Many of the participants in the 30-hour Direct Selling Certificate pilot training program at Cayuga Community College represent industries ranging from cleaning products, health and beauty products, Internet marketing, financial services, handbags, and energy. Others have been laid off and looking for a new opportunity; and some have always considered going into business for themselves and simply wanted to learn more about direct sales.
Whatever their reason for attending, the 14 pilot program participants who came from Rochester, Syracuse, and Auburn areas said the information has been invaluable in helping guide their career development.
"This has been a phenomenal pilot program," said Helen Ames Kelly, a certified motives trainer for Market America. "The coursework integrates ideas and practical knowledge, and I'd recommend highly to others. I hope the College continues to offer coursework for professionals in direct sales."
Katrina Wilson, an independent consultant for Arbonne health and beauty products, said it was interesting to hear the perspectives of guest speakers and fellow students who represent such a wide range of businesses and experiences.
"Having the College offer a certificate program in direct sales lends credibility to the industry," Wilson said.
Participant Bill Lyons said he particularly enjoyed the presentation by guest speaker and entrepreneur Harold Mars III of Graywolf Financial Services, who shared some statistics about the success rate of entrepreneurs.
"He gave a sober assessment of starting and running your own business," Lyons said. "That's important to know before you head into your own venture."
Understanding that they are truly small business owners and not just representatives of a company is one of the biggest lessons the participants are taking away from the program, according to Cayuga Professor Amy Valente, who taught the program.
"They are learning business skills in finance, marketing, accounting, communication, presentation, leadership, and sales that they are able to apply to their business," Valente said. "They are becoming knowledgeable in where to find tools and information that will help them in their business. Best of all, they are networking with each other and sharing tips and techniques so that they can each become more successful."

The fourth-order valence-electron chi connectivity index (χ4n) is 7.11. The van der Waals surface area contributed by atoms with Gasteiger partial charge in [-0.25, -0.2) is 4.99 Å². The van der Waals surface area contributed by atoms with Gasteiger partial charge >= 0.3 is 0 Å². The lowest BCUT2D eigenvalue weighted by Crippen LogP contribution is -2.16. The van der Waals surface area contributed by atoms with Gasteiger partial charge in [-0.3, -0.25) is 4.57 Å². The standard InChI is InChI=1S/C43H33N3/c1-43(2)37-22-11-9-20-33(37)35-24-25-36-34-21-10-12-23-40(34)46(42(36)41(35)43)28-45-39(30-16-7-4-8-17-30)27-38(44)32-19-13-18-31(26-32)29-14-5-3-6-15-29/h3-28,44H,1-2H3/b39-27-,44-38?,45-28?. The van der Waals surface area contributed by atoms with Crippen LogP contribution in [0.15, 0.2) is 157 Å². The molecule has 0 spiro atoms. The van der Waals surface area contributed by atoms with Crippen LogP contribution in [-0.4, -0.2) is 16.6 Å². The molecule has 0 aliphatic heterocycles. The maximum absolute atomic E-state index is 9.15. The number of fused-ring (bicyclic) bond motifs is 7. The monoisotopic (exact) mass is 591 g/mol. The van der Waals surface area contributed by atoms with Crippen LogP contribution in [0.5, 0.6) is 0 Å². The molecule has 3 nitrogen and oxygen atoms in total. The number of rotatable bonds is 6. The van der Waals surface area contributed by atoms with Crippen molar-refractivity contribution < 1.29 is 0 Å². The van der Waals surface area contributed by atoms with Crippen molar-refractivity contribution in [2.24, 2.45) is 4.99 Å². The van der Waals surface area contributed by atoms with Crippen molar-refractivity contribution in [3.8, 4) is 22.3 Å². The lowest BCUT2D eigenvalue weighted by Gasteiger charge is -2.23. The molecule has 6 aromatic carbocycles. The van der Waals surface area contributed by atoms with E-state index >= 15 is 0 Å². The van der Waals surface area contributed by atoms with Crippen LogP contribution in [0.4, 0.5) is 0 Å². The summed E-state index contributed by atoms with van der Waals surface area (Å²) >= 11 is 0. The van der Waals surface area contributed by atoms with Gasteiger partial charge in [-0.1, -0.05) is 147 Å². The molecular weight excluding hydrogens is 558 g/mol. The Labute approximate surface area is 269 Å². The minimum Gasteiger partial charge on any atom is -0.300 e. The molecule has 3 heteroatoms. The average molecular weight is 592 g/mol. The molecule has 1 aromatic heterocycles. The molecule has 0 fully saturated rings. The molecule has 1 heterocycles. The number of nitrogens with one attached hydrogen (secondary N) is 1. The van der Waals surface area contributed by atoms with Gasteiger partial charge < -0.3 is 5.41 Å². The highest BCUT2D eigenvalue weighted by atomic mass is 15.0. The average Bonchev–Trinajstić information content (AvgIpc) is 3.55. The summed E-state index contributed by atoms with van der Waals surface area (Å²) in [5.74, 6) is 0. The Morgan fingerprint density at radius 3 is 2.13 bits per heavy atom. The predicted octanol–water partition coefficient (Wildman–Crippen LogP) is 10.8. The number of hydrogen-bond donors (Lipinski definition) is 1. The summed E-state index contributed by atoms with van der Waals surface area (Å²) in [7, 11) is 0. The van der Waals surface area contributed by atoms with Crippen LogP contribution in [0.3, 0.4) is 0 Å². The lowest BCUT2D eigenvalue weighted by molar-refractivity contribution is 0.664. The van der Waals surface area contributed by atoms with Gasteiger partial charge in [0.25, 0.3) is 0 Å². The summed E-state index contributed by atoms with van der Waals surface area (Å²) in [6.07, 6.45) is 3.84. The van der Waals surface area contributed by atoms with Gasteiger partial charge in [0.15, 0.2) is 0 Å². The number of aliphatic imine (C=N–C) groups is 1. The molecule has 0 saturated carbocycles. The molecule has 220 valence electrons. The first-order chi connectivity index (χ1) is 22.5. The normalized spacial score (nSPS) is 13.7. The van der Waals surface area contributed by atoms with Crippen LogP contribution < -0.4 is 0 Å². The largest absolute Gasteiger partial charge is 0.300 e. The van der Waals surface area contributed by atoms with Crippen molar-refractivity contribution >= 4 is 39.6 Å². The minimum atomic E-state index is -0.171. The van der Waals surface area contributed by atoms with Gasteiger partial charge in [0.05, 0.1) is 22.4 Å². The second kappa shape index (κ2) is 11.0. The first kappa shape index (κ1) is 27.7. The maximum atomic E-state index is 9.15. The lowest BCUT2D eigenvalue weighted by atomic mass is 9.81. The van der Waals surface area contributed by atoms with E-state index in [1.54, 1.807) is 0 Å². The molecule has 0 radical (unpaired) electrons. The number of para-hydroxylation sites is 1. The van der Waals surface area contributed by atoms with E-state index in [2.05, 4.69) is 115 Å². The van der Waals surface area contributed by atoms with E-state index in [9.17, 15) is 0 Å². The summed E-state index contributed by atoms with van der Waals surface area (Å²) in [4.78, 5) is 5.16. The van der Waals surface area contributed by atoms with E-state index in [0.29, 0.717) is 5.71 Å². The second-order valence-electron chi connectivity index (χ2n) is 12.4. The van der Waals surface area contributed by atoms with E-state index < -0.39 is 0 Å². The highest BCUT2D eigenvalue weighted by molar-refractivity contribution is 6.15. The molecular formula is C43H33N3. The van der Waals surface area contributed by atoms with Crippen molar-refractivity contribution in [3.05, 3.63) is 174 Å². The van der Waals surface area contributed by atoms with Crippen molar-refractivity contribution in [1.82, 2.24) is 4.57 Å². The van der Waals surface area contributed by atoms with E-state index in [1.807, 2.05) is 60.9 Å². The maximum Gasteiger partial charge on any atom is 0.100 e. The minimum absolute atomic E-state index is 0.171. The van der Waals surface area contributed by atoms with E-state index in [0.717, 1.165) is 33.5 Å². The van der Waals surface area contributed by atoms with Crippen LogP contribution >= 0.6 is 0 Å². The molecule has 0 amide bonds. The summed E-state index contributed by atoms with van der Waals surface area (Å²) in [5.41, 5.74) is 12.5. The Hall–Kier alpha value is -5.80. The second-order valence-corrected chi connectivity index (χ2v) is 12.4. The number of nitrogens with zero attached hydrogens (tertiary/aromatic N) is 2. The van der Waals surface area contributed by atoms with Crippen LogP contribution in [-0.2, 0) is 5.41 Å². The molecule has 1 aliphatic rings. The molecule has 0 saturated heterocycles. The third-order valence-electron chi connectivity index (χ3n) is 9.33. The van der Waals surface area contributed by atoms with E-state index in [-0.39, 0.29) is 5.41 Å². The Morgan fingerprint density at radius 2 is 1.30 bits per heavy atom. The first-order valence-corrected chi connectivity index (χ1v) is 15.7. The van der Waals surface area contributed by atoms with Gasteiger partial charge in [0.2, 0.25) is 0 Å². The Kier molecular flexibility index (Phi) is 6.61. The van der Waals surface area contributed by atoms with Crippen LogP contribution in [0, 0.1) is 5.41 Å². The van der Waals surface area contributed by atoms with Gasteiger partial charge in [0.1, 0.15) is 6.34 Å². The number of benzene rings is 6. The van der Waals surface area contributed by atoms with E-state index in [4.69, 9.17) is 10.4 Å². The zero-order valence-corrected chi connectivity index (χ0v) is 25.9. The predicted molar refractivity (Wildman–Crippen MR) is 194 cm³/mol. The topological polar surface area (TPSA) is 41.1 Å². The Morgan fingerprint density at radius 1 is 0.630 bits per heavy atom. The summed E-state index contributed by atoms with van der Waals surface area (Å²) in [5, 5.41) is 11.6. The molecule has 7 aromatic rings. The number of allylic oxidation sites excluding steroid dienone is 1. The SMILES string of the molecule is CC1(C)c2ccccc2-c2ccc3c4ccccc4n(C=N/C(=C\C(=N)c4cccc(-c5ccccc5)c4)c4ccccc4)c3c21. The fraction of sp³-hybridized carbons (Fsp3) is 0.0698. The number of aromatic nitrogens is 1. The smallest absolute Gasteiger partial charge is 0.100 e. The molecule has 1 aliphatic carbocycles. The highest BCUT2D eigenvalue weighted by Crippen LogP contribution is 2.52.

Cayuga Community College was one of three sites nationally to be selected to pilot the program, which was sponsored by the National Association of Community College Entrepreneurship and the Direct Selling Educational Foundation.
Valente has been invited to attend a pilot evaluation session in Washington, D.C, to represent the instructors on December 13.
"It is credit to Cayuga Community College and a tribute to Professor Valente that she has been selected to represent the faculty of the pilot institutions in finalizing the training materials to be used by the Direct Selling Association for its national training program," said Tom Paczkowski, the Fred L. Emerson Endowed Chair of Enterprise and Innovation at Cayuga. "This selection is growing evidence of Cayuga's growing national reputation and its leadership as a provider of high quality entrepreneurial training and education."
"There is a definite need for a program like this," Valente said. "The pilot went very well—even better than I anticipated. The students are constantly telling me how much they enjoy coming each week and the positive impact that it has made on their business. One participant told me that in the past three weeks, she has recruited 14 people on her team. She attributes her success directly to what she learned from the program."
For those who missed the 30-hour course and would like to learn more about direct sales, the College will sponsor a free two-hour workshop, Is Direct Selling for Me?, from 5 to 7 p.m. Monday, November 14 at Cayuga Community College, 197 Franklin St., Auburn. For more information, visit http://www.cayuga-cc.edu/dsa/.